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Big Coal's Unregulated Plunder

By Froma Harrop

It's awfully hard to make coal pretty.

When you dig deep for it, you risk the lives of miners, as seen in the tragedy at Utah's Crandall Canyon Mine. If you mine it by lopping off the tops of mountains -- as is done in Appalachia -- you rape the environment.

When you burn coal for electricity, you fill the air with acid-rain chemicals and asthma-inducing fine particles -- that is, unless you install scrubbing devices in the plants. And even if you have scrubbers, the process releases enormous quantities of planet-warming gases. Scientists are working on the technology to capture and bury these gases, but it will be very expensive.

Too bad, because the United States has coal in abundance. There is enough coal in Illinois alone to power the entire nation for the next 200 years, so we are told.

Clearly, many of the problems associated with coal could be lessened with responsible government regulation. But then you have the current administration.

President Bush and Vice President Cheney have long "delivered" to the coal industry, which has returned the favor with fat checks. But before we get overly partisan here, let us note that many coal-state Democrats are also avid coddlers of Big Coal.

The administration just issued regulations easing the way for the most appalling means of coal extraction -- mountaintop removal. Drive through the coal country of West Virginia and Kentucky: Where once stood majestic mountains and hardwood forests, you see rocky stumps on which only grass and brush can grow. The rubble was dumped into the valleys, destroying hundreds of streams.

A federal law from the 1980s forbids mining within 100 feet of a permanent stream, but it has been ignored. The new rules would let the companies continue to pillage the environment, but with less red tape.

"Rather than enforce the law, the administration is changing the law to legitimize an illegal practice," explains Joe Lovett, head of the Appalachian Center for the Economy and the Environment, in Lewisburg, W.V.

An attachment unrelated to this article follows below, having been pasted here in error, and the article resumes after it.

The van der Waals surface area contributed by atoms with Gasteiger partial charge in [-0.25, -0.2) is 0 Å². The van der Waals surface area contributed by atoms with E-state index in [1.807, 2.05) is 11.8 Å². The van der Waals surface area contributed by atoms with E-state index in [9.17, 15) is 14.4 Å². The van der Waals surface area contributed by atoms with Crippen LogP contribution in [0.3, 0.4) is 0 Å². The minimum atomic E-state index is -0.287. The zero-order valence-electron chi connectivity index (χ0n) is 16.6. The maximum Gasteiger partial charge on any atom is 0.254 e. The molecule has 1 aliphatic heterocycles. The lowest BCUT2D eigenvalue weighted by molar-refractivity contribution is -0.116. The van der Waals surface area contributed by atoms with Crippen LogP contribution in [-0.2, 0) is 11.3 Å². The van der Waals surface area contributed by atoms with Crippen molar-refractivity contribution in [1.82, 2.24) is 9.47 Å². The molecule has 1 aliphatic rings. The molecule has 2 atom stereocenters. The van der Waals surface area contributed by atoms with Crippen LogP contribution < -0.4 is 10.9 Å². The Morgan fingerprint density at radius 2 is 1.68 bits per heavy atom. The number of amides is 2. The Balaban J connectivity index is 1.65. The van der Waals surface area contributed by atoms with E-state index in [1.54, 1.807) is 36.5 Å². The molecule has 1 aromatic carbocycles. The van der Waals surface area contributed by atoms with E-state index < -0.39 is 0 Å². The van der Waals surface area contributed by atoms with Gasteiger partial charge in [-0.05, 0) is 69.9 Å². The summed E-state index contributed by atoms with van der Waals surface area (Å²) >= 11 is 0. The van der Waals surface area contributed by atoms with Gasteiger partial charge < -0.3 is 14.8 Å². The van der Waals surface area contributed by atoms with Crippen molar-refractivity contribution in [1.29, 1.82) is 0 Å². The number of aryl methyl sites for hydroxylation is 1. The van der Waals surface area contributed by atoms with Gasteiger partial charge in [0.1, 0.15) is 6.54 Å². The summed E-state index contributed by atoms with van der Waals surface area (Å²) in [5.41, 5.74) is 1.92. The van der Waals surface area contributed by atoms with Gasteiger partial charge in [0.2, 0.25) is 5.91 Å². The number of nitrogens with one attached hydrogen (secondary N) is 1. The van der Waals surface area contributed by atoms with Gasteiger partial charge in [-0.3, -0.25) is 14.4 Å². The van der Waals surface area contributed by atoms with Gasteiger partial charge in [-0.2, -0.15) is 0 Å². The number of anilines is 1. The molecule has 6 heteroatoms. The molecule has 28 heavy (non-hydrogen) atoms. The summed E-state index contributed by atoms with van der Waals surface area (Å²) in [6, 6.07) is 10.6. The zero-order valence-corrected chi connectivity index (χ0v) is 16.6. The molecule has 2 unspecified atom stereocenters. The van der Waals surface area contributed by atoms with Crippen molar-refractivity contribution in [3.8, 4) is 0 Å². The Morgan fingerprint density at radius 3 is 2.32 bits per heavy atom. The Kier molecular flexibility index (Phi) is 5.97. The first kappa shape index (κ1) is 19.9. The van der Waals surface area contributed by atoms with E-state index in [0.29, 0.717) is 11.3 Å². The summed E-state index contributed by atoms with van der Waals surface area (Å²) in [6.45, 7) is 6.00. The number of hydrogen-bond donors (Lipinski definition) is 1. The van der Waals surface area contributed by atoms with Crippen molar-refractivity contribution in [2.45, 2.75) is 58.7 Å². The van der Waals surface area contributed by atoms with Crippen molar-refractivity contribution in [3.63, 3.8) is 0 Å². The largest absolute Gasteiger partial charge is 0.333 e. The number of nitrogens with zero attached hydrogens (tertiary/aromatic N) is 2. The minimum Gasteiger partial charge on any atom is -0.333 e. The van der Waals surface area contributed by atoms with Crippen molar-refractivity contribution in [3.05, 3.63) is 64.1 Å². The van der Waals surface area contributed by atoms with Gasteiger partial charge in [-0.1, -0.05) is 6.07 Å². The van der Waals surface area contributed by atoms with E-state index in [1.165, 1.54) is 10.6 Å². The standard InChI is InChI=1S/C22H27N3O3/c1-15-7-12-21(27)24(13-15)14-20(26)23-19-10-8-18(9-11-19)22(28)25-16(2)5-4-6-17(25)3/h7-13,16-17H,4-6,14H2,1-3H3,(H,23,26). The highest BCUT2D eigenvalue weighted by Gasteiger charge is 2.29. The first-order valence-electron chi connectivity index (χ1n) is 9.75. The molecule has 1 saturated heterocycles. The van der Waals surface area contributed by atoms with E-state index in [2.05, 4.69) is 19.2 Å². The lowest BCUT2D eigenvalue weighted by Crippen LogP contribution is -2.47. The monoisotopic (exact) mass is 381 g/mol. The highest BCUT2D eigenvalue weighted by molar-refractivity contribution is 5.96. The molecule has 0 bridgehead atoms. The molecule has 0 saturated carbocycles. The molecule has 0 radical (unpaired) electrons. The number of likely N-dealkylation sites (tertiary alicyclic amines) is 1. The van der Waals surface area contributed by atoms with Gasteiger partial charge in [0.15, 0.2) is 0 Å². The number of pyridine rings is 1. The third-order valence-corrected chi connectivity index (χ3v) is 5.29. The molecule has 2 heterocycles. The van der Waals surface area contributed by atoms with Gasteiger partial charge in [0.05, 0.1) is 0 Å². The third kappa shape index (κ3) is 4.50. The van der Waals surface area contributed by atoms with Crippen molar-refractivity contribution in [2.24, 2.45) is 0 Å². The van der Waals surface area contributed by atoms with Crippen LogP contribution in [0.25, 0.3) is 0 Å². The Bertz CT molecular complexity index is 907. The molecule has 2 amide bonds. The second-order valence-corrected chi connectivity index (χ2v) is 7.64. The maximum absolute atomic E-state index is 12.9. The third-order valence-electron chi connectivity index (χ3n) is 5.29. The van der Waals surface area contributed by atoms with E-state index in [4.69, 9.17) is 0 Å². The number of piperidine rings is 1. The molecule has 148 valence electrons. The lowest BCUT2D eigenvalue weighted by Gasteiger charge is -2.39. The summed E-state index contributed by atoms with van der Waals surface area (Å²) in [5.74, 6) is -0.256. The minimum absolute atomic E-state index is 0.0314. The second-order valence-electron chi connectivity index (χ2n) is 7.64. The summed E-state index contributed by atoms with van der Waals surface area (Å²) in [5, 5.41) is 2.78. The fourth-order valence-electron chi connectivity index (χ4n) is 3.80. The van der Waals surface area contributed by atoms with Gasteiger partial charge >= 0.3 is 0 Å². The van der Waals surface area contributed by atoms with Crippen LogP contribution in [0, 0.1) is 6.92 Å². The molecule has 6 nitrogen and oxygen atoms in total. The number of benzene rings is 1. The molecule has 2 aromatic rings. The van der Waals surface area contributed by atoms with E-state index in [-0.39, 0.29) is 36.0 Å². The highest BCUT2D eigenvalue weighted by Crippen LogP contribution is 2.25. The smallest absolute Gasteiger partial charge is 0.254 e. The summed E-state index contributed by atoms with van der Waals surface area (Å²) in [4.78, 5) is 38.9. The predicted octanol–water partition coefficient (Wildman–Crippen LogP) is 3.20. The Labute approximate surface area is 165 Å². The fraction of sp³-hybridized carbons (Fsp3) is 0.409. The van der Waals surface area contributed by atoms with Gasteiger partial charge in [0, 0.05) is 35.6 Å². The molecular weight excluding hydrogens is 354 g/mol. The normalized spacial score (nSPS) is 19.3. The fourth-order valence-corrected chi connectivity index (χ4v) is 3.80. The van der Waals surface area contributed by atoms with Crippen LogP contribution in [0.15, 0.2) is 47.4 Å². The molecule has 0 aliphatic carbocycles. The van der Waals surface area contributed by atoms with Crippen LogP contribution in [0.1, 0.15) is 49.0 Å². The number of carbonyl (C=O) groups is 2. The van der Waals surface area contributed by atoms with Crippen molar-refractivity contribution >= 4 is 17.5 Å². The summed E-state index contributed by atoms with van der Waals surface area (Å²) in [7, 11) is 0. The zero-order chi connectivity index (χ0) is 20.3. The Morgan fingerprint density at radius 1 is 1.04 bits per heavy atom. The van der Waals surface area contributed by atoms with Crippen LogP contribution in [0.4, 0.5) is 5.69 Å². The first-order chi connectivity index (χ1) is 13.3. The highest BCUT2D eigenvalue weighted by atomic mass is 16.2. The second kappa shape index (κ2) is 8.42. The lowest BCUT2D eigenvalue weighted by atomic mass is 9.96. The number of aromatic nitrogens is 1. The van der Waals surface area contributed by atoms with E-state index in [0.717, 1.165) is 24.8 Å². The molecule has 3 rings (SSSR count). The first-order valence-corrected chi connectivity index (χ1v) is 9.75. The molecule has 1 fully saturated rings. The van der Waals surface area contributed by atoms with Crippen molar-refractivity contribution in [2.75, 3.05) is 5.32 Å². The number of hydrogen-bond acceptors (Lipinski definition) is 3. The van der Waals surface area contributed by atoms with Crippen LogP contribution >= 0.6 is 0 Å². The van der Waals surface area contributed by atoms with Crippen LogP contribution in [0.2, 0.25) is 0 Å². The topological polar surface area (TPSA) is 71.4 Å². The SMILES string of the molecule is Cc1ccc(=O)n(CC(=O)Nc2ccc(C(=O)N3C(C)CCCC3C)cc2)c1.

Again, this is not an all-Republican show. The political establishment in West Virginia is traditionally Democratic and eager to sell the state's future to coal interests. Sen. Robert Byrd has been at it for 60 years.

Democratic Gov. Joe Manchin recently changed the welcome-to-West-Virginia signs along highways. They now read, "Open for Business," rather than the older, "Wild and Wonderful." (It's certainly getting dicier to employ the official nickname, "The Mountain State.")

"The new signs are hated," Lovett says, "and not only by the lefties."

The idea that this kind of coal mining could be good for an economy is absolutely, 120 percent nuts. West Virginia should be waving its gorgeous scenery in front of knowledge workers in nearby Washington, D.C., Charlotte, N.C., and Richmond, Va. Instead, the state is scaring them off with a mass lunacy that tolerates shearing off mountains and burying streams for a quick buck. Coal mining doesn't even create many jobs anymore.

Elsewhere, presidential candidate Sen. Barack Obama, the Illinois Democrat, has been demanding huge taxpayer subsidies for coal-to-liquids projects that could produce a gasoline substitute. Unfortunately, these fuels produce almost twice as much greenhouse gases as ordinary petroleum.

The big irony here is that if government showed a strong interest in regulating coal -- both the extraction and the burning of it -- one might say, "Go for it." But the leadership is simply not there. The Bush administration even opposed giving the Environmental Protection Agency the authority to regulate greenhouse gases.

And so without tougher rules and a technological breakthrough, coal cannot be the answer to our energy prayers. Coal may be cheap, but its environmental price is simply too high.

fharrop@projo.com

Copyright 2007 Creators Syndicate Inc.


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